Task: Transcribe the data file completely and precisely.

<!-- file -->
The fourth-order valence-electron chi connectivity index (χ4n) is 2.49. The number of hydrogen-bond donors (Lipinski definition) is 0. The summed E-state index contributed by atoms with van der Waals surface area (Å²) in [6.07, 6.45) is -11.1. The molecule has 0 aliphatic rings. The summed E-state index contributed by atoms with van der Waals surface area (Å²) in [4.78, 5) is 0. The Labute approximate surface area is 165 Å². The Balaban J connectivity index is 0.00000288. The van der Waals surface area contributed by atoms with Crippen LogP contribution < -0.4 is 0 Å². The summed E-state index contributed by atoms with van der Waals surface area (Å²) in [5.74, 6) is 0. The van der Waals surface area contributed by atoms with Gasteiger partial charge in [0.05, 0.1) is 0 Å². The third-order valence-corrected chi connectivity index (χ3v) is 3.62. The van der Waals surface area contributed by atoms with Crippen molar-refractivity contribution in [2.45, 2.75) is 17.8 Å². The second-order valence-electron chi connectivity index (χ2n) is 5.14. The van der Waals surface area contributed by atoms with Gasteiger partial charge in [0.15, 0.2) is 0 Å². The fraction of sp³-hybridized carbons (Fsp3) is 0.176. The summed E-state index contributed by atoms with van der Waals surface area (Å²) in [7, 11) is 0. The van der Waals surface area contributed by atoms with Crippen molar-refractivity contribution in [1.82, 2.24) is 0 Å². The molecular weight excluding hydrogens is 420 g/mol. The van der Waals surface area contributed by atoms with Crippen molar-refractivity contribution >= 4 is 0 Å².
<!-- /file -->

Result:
The fourth-order valence-electron chi connectivity index (χ4n) is 2.49. The number of hydrogen-bond donors (Lipinski definition) is 0. The summed E-state index contributed by atoms with van der Waals surface area (Å²) in [6.07, 6.45) is -11.1. The molecule has 0 aliphatic rings. The summed E-state index contributed by atoms with van der Waals surface area (Å²) in [4.78, 5) is 0. The Labute approximate surface area is 165 Å². The Balaban J connectivity index is 0.00000288. The van der Waals surface area contributed by atoms with Crippen LogP contribution < -0.4 is 0 Å². The summed E-state index contributed by atoms with van der Waals surface area (Å²) in [5.74, 6) is 0. The van der Waals surface area contributed by atoms with Gasteiger partial charge in [0.05, 0.1) is 0 Å². The third-order valence-corrected chi connectivity index (χ3v) is 3.62. The van der Waals surface area contributed by atoms with Crippen molar-refractivity contribution in [2.45, 2.75) is 17.8 Å². The second-order valence-electron chi connectivity index (χ2n) is 5.14. The van der Waals surface area contributed by atoms with Gasteiger partial charge in [0.15, 0.2) is 0 Å². The fraction of sp³-hybridized carbons (Fsp3) is 0.176. The summed E-state index contributed by atoms with van der Waals surface area (Å²) in [7, 11) is 0. The van der Waals surface area contributed by atoms with Crippen molar-refractivity contribution in [1.82, 2.24) is 0 Å². The molecular weight excluding hydrogens is 420 g/mol. The van der Waals surface area contributed by atoms with Crippen molar-refractivity contribution >= 4 is 0 Å².